Or is it the range of emotions death brings up?

Avoidance. Isn’t it the easiest thing to not get in touch, to not send your condolences, to not attend funerals, to not check in with people when they have lost a loved one? That lousy word rears its ugly head again. Why is the language so dry and useless, unsuitable even. There’s more finality in that you say and do your duty, tick the box then go back to your normal life. Isn’t that brutal?

Why did a so-called childhood friend feel the need to tell my sister to get on with her life now, on the day of Mum’s funeral? Is that really considered good advice in that of all moments? Did she think she was omniscient or empathetic not having lost a parent at that time but has since.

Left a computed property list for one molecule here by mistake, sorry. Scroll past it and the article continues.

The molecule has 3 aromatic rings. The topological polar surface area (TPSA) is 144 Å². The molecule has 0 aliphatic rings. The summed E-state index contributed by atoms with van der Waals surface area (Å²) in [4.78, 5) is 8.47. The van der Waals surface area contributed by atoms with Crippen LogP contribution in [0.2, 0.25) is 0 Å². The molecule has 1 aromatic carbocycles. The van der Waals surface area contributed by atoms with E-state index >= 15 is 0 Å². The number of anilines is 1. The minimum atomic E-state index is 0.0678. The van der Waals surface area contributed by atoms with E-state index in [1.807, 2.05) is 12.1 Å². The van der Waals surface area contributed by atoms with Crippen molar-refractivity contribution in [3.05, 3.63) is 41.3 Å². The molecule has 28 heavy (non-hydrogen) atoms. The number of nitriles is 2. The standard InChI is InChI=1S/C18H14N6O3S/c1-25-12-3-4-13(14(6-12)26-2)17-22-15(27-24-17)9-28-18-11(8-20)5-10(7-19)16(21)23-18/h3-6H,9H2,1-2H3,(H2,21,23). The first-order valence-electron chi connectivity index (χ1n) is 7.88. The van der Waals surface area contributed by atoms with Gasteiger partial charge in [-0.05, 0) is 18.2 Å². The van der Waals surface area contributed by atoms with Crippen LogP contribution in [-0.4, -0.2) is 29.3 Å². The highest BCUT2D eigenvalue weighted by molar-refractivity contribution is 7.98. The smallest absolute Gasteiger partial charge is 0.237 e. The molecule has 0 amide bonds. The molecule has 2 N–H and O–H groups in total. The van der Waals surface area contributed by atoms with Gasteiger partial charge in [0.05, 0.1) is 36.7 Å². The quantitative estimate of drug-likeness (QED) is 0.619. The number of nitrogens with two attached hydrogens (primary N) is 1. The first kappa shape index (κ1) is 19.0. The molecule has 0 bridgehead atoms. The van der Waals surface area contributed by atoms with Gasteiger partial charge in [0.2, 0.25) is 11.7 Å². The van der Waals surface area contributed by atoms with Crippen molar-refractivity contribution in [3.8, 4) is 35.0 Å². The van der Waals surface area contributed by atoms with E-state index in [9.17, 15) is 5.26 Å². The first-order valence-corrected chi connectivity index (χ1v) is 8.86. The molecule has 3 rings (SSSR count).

I went away for a long-needed weekend break and at the hotel, I sat outside enjoying staring out to sea, it was a lovely sunny day. A few minutes into her joining me at lunch, my sister looked at me strangely and I knew something was wrong. She seized her moment, summoning up the courage to get it over with. The Mum of two women we had been very close to in our teens and twenties had died. I should have been shocked, broken hearted, devastated but instead in that first moment of acknowledgement, I was enraged. A deep rage like no other. My weekend was ruined. Where did that come from and how had I made it about me? Our Aunt was dead. Yet all I could see was the red mist. I managed to contain it; I tried hard not to react until I could simmer down. I struggled to shake the anger that surfaced and I felt deep shame in that. It was a selfish reaction and if the truth be told; I wondered: can I not just have two days of everything being calm and chilled out? I took it so personally and it was hard to make that rage subside. I couldn’t even speak in those first few moments, and I had to mask the rage as shock. I don’t know now if I was even vaguely successful because resentment came into the mix too. I just wanted to have a few good days in a time of my life when there were very few.